Ruud Gullit

Following on from the frankly unexpected success of the Legends of La Liga series, the time has come to switch things up a bit. Spain has had its time in the spotlight but as the phrase goes, “all good series on historic players must come to an end”. With that, we must leave La Liga and roll on to a league which has produced the same amount, if not more, legendary players; Italy.

Naturally, to kick the series off with a bang we start with a Dutchman. Not just any Dutchman though, but a complete, graceful midfielder who was more than capable of playing anywhere so long as he had his moustache and dreadlocks. I am of course talking about Ruud Gullit.

From The Streets To Haarlem

Born on September 1 1962 to George Gullit and Ria Dil, Ruud’s parents emigrated to Holland from Suriname, travelling with their friend Herman Rijkaard. Herman also had a son, Frank, and together with Ruud they grew up playing football on the streets of Amsterdam. Little did they know they would go from the streets to winning league titles and European Cups together, and join a long list of Surinamese-Dutch footballers who made it to the very top of the game.

But first, Ruud had to make a name for himself, and wasted no time, making his professional debut at just 16 for HFC Haarlem, and in doing so became the youngest-ever player in the Eredivisie. His team were relegated in his debut season, however, were promoted straight away in the 1980-81 season, with Gullit crowned the best player in the Eerste Divise.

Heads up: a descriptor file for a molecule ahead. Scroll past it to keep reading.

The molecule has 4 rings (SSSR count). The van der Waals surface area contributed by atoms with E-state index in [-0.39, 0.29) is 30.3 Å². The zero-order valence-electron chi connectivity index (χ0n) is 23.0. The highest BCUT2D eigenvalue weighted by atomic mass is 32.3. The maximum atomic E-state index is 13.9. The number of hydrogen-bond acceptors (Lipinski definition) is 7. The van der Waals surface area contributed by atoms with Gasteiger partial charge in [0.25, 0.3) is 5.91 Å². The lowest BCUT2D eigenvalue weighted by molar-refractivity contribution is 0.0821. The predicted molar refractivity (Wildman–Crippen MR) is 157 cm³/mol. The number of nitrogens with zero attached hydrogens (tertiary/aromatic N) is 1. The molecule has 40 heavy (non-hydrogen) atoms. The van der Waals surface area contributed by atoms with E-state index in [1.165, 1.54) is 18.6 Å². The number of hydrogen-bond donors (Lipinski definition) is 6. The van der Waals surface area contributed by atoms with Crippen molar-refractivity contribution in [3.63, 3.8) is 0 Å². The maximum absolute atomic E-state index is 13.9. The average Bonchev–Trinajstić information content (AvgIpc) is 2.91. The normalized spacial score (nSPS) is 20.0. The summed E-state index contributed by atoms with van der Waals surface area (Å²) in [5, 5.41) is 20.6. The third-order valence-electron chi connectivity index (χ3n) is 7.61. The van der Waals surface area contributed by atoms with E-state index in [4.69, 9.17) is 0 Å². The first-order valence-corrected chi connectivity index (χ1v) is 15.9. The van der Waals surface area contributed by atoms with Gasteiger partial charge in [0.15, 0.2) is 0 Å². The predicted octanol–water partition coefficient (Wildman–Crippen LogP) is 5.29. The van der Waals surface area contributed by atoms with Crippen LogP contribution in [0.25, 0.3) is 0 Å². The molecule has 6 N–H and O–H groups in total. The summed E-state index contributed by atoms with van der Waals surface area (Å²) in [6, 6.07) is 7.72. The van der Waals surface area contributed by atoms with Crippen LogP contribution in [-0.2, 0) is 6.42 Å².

Back in the Dutch big time, the teenage Gullit was instrumental in Haarlem finishing fourth and whilst he played at centre-back, that didn’t stop him from scoring an average of a goal every three games, including some spectacular solo goals.

“OK, now how am I going to get the ball off him”

By now, the rest of Holland was sitting up and paying attention to this burning young talent. Gullit made his national team debut on his 19th birthday and earned a move to Feyenoord in 1982. He was now playing for his favourite club as well as being teammate to his idol, Johan Cruyff. It was a crucial time in Gullit’s career as he became the embodiment of Total Football as he played alongside its pioneer.